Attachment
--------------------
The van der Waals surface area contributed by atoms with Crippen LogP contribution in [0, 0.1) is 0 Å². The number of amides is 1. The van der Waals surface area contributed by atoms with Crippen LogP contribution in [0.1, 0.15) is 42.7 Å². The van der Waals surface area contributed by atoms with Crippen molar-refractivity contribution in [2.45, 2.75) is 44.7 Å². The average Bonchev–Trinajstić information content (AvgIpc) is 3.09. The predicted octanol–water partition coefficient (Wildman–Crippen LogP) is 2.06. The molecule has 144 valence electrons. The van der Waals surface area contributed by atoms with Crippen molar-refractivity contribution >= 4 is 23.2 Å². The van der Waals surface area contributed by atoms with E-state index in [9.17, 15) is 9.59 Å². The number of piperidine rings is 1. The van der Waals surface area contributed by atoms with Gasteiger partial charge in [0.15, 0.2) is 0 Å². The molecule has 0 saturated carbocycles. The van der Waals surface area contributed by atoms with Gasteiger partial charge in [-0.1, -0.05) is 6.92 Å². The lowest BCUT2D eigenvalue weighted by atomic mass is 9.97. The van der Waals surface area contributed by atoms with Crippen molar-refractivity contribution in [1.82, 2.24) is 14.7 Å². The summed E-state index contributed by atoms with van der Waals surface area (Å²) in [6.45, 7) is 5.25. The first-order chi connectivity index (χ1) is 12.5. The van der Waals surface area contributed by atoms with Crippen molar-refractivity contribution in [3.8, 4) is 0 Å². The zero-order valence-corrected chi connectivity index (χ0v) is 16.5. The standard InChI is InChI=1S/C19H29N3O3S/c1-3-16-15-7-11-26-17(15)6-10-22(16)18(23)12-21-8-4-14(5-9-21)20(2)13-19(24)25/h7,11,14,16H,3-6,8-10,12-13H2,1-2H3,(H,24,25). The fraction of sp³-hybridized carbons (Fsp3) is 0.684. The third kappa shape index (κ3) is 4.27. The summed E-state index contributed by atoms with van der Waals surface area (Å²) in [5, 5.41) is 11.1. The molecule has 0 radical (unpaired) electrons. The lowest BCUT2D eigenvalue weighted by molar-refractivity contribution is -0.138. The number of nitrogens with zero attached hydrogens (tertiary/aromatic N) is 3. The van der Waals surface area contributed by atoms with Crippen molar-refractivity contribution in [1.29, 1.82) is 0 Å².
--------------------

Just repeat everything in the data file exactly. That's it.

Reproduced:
The van der Waals surface area contributed by atoms with Crippen LogP contribution in [0, 0.1) is 0 Å². The number of amides is 1. The van der Waals surface area contributed by atoms with Crippen LogP contribution in [0.1, 0.15) is 42.7 Å². The van der Waals surface area contributed by atoms with Crippen molar-refractivity contribution in [2.45, 2.75) is 44.7 Å². The average Bonchev–Trinajstić information content (AvgIpc) is 3.09. The predicted octanol–water partition coefficient (Wildman–Crippen LogP) is 2.06. The molecule has 144 valence electrons. The van der Waals surface area contributed by atoms with Crippen molar-refractivity contribution >= 4 is 23.2 Å². The van der Waals surface area contributed by atoms with E-state index in [9.17, 15) is 9.59 Å². The number of piperidine rings is 1. The van der Waals surface area contributed by atoms with Gasteiger partial charge in [0.15, 0.2) is 0 Å². The molecule has 0 saturated carbocycles. The van der Waals surface area contributed by atoms with Gasteiger partial charge in [-0.1, -0.05) is 6.92 Å². The lowest BCUT2D eigenvalue weighted by atomic mass is 9.97. The van der Waals surface area contributed by atoms with Crippen molar-refractivity contribution in [1.82, 2.24) is 14.7 Å². The summed E-state index contributed by atoms with van der Waals surface area (Å²) in [6.45, 7) is 5.25. The first-order chi connectivity index (χ1) is 12.5. The van der Waals surface area contributed by atoms with Crippen molar-refractivity contribution in [3.8, 4) is 0 Å². The zero-order valence-corrected chi connectivity index (χ0v) is 16.5. The standard InChI is InChI=1S/C19H29N3O3S/c1-3-16-15-7-11-26-17(15)6-10-22(16)18(23)12-21-8-4-14(5-9-21)20(2)13-19(24)25/h7,11,14,16H,3-6,8-10,12-13H2,1-2H3,(H,24,25). The fraction of sp³-hybridized carbons (Fsp3) is 0.684. The third kappa shape index (κ3) is 4.27. The summed E-state index contributed by atoms with van der Waals surface area (Å²) in [5, 5.41) is 11.1. The molecule has 0 radical (unpaired) electrons. The lowest BCUT2D eigenvalue weighted by molar-refractivity contribution is -0.138. The number of nitrogens with zero attached hydrogens (tertiary/aromatic N) is 3. The van der Waals surface area contributed by atoms with Crippen molar-refractivity contribution in [1.29, 1.82) is 0 Å².